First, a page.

Articles Hard facts vs soft values: one mustn’t trump the other

Hard facts vs soft values: one mustn’t trump the other

 

In this guest blog, Simon Burall, Director of Involve, explores the need for the What Works centres to strike a balance between generating more hard evidence which is better communicated to frontline practitioners, and for developing the role of public participation within the creation, understanding and communication of the evidence process.

The network of What Works centres is trying to address a real and important gap in the way public services absorb, learn from and adapt practice in response to emerging evidence about more effective ways to deliver public services. This gap, between what the evidence says is effective and day-to-day practice, is having real effects on real lives.

We need more hard evidence, better digested and better communicated to frontline staff with more skills to understand it, and more agency to act on it. However, there is a real risk that this drive for more evidence within the system will lead to a closing down of the public debate about the balances that need to be made as services are delivered in practice. While the reform of public services must involve more experts and expertise, it must not become solely expert led.

A hypothetical example: an RCT provides clear evidence that teaching reading in a different way leads to significant improvements at the school level. However, as it is rolled out more generally similar improvements aren’t seen. Further study, years later, discovers that parents don’t understand the new way of teaching and are undermining what teachers are doing in schools. In addition, the new scheme requires more resources to be provided to certain groups of children. This runs counter to public notions of equality and fairness which leads to parents putting pressure on schools to allocate teaching resources in ways they feel are ‘fairer’.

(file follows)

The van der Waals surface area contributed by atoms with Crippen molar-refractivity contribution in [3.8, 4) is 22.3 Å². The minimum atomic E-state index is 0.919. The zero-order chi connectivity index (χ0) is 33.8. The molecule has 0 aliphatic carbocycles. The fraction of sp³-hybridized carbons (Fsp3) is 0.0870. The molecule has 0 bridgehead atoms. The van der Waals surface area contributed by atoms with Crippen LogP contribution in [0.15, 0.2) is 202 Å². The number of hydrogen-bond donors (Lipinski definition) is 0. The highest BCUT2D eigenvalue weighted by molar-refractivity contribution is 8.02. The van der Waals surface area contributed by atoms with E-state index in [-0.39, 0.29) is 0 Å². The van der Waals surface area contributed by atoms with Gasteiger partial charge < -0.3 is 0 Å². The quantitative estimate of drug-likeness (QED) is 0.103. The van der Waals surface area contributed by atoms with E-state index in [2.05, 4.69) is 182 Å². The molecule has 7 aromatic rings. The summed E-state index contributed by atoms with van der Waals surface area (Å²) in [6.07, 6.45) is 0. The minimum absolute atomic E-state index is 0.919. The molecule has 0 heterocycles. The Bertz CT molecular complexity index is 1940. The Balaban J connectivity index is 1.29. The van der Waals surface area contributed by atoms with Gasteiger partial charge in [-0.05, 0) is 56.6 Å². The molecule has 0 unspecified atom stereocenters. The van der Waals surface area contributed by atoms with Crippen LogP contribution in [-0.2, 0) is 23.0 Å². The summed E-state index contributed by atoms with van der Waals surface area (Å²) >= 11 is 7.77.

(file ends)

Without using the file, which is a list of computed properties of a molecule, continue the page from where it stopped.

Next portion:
Public engagement as part of the initial RCT may well have discovered these issues and helped inform policy makers about ways in which they would need to adapt the recommendations about changing practice in order for the evidence to be acted on effectively. The research questions at the heart of the RCT itself will have been based on a set of assumptions about the education system, its purpose and how success might be measured. Public dialogues run by Sciencewise demonstrate that involving the public early can lead to a deeper understanding about how the public views issues such as what success in education looks like which can significantly improve research programmes. Involving the public at early stages of research about public services will help experts to make more informed decisions about ways to explore making the more effective.

A forthcoming Sciencewise publication[1] looking at the role of the public in open policy making puts it like this:

“The assumption behind ‘evidence-based policy’ is that there are ‘hard facts’ and ‘soft values’[…]. Policy remains filled with politics, values and difficult choices. In such situations, ‘evidence-based’ can provide a robust, decision-making process but it can also become a shield against criticism, shutting off important perspectives and ultimately damaging credibility.”

It will be important that the What Works Centres think through what role the voices of citizens and various ‘non-expert’ stakeholders might have in generating, understanding, communicating and acting on new evidence about how to deliver more effective public services. They are the greatest allies of those trying to deliver more effective services, but they can also be one of the sources of greatest inertia in the system.

[1] Burall, Hughes and Stilgoe (forthcoming), Experts, publics and open policy-making: Opening the windows and doors of Whitehall, Sciencewise

 

The views are the author’s own and do not necessarily represent those of the Alliance for Useful Evidence.